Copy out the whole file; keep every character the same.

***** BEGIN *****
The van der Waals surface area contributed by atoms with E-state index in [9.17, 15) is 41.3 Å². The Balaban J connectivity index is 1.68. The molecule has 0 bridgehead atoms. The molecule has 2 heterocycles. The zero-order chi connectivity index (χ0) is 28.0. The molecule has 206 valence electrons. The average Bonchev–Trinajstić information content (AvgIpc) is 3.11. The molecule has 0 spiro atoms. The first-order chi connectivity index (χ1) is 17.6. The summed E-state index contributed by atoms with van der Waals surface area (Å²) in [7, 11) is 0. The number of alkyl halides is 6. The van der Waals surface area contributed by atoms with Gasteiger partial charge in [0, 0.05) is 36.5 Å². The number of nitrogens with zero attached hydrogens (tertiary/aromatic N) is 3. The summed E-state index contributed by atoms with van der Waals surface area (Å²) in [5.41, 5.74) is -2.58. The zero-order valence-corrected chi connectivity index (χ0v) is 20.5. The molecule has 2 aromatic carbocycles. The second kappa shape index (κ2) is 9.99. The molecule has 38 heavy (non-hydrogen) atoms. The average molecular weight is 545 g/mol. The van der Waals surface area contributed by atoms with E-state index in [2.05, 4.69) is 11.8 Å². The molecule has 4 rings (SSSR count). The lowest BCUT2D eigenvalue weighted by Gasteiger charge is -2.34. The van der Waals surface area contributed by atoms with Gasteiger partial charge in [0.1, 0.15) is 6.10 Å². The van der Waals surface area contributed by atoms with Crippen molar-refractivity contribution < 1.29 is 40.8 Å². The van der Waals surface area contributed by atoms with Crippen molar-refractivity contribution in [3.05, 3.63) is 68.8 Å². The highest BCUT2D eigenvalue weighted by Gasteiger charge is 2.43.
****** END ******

The van der Waals surface area contributed by atoms with E-state index in [9.17, 15) is 41.3 Å². The Balaban J connectivity index is 1.68. The molecule has 0 bridgehead atoms. The molecule has 2 heterocycles. The zero-order chi connectivity index (χ0) is 28.0. The molecule has 206 valence electrons. The average Bonchev–Trinajstić information content (AvgIpc) is 3.11. The molecule has 0 spiro atoms. The first-order chi connectivity index (χ1) is 17.6. The summed E-state index contributed by atoms with van der Waals surface area (Å²) in [7, 11) is 0. The number of alkyl halides is 6. The van der Waals surface area contributed by atoms with Gasteiger partial charge in [0, 0.05) is 36.5 Å². The number of nitrogens with zero attached hydrogens (tertiary/aromatic N) is 3. The summed E-state index contributed by atoms with van der Waals surface area (Å²) in [5.41, 5.74) is -2.58. The zero-order valence-corrected chi connectivity index (χ0v) is 20.5. The molecule has 2 aromatic carbocycles. The second kappa shape index (κ2) is 9.99. The molecule has 38 heavy (non-hydrogen) atoms. The average molecular weight is 545 g/mol. The van der Waals surface area contributed by atoms with E-state index in [2.05, 4.69) is 11.8 Å². The molecule has 4 rings (SSSR count). The lowest BCUT2D eigenvalue weighted by Gasteiger charge is -2.34. The van der Waals surface area contributed by atoms with Gasteiger partial charge in [0.1, 0.15) is 6.10 Å². The van der Waals surface area contributed by atoms with Crippen molar-refractivity contribution < 1.29 is 40.8 Å². The van der Waals surface area contributed by atoms with Crippen molar-refractivity contribution in [3.05, 3.63) is 68.8 Å². The highest BCUT2D eigenvalue weighted by Gasteiger charge is 2.43.